Two experiments were conducted to analyze the performance of expert and novice tennis players. For testing purposes, 16-mm films were used. Subjects in both studies had to identify the type of serve presented (flat, top-spin, sliced). In Experiment 1, visual search patterns were investigated. During the ritual phase, experts focus on the shoulder/trunk areas whereas novices concentrate their search around the head of the server. During the execution phase, experts concentrate on the racquet whereas novices use more cues. Using the technique of temporal visual occlusion, the speed and accuracy of decisional processes were investigated in a second study. Results showed that expert players select valuable information during the preparatory phase and during the first part of. the execution phase. Novices must see the ritual phase until ball/racquet impact to be as accurate. Results emphasize the importance of combining sampling of eye movement and behavior parameters to sharpen our understanding of the perceptual processes underlying motor sport performance.

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David Whiteside, Bruce Elliott, Brendan Lay and Machar Reid

The importance of the flat serve in tennis is well documented, with an abundance of research evaluating the service technique of adult male players. Comparatively, the female and junior serves have received far less attention. Therefore, the aims of this study were to quantify the flat serve kinematics in elite prepubescent, pubescent, and postpubescent female tennis players. Full body, racket, and ball kinematics were derived using a 22-camera Vicon motion capture system. Racket velocity was significantly lower in the prepubescent group than in the two older groups. In generating racket velocity, the role of the serving arm appears to become more pronounced after the onset of puberty, whereas leg drive and “shoulder-over-shoulder” rotation mature even later in development. These factors are proposed to relate to strength deficits and junior players’ intentions to reduce the complexity of the skill. Temporally, coupling perception (cues from the ball) and action (body movements) are less refined in the prepubescent serve, presumably reducing the “rhythm” (and dynamism) of the service action. Practically, there appears scope for equipment scaling to preserve kinematic relevance between the junior and senior serve and promote skill acquisition.

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Michael Behringer, Sebastian Neuerburg, Maria Matthews and Joachim Mester

The purpose of the current study was to evaluate the transferability of 2 different resistance training protocols on service velocity and its precision consistency in junior tennis players. Thirty-six male athletes (15.03 ± 1.64 years) were randomly assigned to a machine-based resistance-training group (RG, n = 12), a plyometric training group (PG, n = 12), and a control group (CG, n = 12). For a period of 8 weeks, both intervention groups resistance trained 2 days per week in addition to their regular tennis training, whereas the CG had no extra training. Mean service velocity over 20 maximum-velocity serves increased significantly more in PG (3.78%; p < .05) when compared with CG, whereas no such changes could be found in the RG (1.18%; p > .05). Service precision did not change from pre- to posttest in all three groups (p > .05). Only the plyometric training program tested, improved mean service velocity over 20 maximum-velocity serves in junior tennis players but did not affect service precision.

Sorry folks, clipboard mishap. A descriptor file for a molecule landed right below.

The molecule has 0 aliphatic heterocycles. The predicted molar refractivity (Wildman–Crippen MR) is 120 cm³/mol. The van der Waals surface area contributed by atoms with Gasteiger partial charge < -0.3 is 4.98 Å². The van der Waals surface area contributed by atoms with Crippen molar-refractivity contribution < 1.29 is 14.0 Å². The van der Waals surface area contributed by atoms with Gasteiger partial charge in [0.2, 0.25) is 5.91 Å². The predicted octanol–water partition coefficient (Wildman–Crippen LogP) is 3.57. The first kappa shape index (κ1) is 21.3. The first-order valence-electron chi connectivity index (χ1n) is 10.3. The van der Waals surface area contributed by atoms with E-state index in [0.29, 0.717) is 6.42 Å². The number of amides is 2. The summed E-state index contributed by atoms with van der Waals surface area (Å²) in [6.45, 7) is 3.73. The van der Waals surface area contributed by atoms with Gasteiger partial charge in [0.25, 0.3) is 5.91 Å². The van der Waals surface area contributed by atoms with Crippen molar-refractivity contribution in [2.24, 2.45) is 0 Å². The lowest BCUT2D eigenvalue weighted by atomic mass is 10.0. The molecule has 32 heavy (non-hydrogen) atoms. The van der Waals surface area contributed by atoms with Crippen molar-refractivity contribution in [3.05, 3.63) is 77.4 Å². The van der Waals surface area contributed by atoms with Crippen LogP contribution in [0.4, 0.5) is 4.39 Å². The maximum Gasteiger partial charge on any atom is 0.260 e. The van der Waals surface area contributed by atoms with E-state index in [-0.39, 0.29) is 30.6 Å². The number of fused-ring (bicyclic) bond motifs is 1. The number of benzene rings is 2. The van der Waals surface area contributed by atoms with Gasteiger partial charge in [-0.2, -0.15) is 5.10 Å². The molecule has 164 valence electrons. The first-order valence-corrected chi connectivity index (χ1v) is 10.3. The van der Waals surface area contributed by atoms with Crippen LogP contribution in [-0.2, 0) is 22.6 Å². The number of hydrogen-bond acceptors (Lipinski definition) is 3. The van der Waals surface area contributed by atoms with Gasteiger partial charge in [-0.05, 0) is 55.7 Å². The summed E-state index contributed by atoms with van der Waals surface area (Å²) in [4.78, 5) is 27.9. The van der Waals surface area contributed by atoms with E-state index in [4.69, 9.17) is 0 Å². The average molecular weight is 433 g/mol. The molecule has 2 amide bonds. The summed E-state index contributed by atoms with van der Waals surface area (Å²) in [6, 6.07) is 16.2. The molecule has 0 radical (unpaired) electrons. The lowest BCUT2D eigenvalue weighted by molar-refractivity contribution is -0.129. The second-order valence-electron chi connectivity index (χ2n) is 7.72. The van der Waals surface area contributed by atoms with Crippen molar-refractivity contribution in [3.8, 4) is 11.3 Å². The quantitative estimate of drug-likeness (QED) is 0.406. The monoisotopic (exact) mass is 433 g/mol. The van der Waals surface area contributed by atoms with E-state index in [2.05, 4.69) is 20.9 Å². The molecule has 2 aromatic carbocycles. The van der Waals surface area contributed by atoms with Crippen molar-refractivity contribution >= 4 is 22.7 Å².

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O. Girard, J.-P. Micallef and G.P. Millet

Purpose:

This study aimed at examining the influence of different playing surfaces on in-shoe loading patterns in each foot (back and front) separately during the first serve in tennis.

Methods:

Ten competitive tennis players completed randomly five frst (ie, fat) serves on two different playing surfaces: clay vs GreenSet. Maximum and mean force, peak and mean pressure, mean area, contact area and relative load were recorded by Pedar insoles divided into 9 areas for analysis.

Results:

Mean pressure was significantly lower (123 ± 30 vs 98 ± 26 kPa; -18.5%; P < .05) on clay than on GreenSet when examining the entire back foot. GreenSet induced higher mean pressures under the medial forefoot, lateral forefoot and hallux of the back foot (+9.9%, +3.5% and +15.9%, respectively; both P < .01) in conjunction with a trend toward higher maximal forces in the back hallux (+15.1%, P = .08). Peak pressures recorded under the central and lateral forefoot (+21.8% and +25.1%; P < .05) of the front foot but also the mean area values measured on the back medial and lateral midfoot were higher (P < .05) on clay. No significant interaction between foot region and playing surface on relative load was found.

Conclusions:

It is suggested that in-shoe loading parameters characterizing the first serve in tennis are adjusted according to the ground type surface. A lesser asymmetry in peak (P < .01) and mean (P < .001) pressures between the two feet was found on clay, suggesting a greater need for stability on this surface.

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Camilo Sáenz-Moncaleano, Itay Basevitch and Gershon Tenenbaum

the course of a serve return. To the authors’ knowledge, no study to date has conducted a thorough analysis of the gaze behaviors throughout the entire tennis serve. Efficient gaze control and visual search patterns are required to strategically maximize the information acquired and to minimize the